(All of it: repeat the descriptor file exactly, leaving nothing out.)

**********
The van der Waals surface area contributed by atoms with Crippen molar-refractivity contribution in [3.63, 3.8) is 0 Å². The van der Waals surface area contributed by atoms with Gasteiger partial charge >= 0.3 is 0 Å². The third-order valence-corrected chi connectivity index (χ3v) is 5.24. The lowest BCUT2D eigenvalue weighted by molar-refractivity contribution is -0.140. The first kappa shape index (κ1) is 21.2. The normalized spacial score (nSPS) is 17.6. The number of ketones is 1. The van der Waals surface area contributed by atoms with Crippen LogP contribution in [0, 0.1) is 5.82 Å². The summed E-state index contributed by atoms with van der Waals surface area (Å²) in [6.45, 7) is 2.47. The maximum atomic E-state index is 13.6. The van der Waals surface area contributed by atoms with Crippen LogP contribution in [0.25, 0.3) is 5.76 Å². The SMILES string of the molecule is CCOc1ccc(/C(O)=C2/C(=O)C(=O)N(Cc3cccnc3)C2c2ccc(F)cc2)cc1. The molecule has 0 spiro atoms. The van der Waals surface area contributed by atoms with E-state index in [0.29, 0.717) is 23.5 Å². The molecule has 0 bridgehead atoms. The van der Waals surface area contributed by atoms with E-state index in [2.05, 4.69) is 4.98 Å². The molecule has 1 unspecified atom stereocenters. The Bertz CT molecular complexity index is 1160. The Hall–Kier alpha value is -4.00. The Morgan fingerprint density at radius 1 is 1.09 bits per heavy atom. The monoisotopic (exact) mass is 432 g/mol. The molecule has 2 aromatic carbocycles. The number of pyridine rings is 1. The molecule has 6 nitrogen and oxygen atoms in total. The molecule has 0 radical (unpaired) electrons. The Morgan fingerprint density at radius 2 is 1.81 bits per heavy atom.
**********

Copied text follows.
The van der Waals surface area contributed by atoms with Crippen molar-refractivity contribution in [3.63, 3.8) is 0 Å². The van der Waals surface area contributed by atoms with Gasteiger partial charge >= 0.3 is 0 Å². The third-order valence-corrected chi connectivity index (χ3v) is 5.24. The lowest BCUT2D eigenvalue weighted by molar-refractivity contribution is -0.140. The first kappa shape index (κ1) is 21.2. The normalized spacial score (nSPS) is 17.6. The number of ketones is 1. The van der Waals surface area contributed by atoms with Crippen LogP contribution in [0, 0.1) is 5.82 Å². The summed E-state index contributed by atoms with van der Waals surface area (Å²) in [6.45, 7) is 2.47. The maximum atomic E-state index is 13.6. The van der Waals surface area contributed by atoms with Crippen LogP contribution in [0.25, 0.3) is 5.76 Å². The SMILES string of the molecule is CCOc1ccc(/C(O)=C2/C(=O)C(=O)N(Cc3cccnc3)C2c2ccc(F)cc2)cc1. The molecule has 0 spiro atoms. The van der Waals surface area contributed by atoms with E-state index in [0.29, 0.717) is 23.5 Å². The molecule has 0 bridgehead atoms. The van der Waals surface area contributed by atoms with E-state index in [2.05, 4.69) is 4.98 Å². The molecule has 1 unspecified atom stereocenters. The Bertz CT molecular complexity index is 1160. The Hall–Kier alpha value is -4.00. The Morgan fingerprint density at radius 1 is 1.09 bits per heavy atom. The monoisotopic (exact) mass is 432 g/mol. The molecule has 2 aromatic carbocycles. The number of pyridine rings is 1. The molecule has 6 nitrogen and oxygen atoms in total. The molecule has 0 radical (unpaired) electrons. The Morgan fingerprint density at radius 2 is 1.81 bits per heavy atom.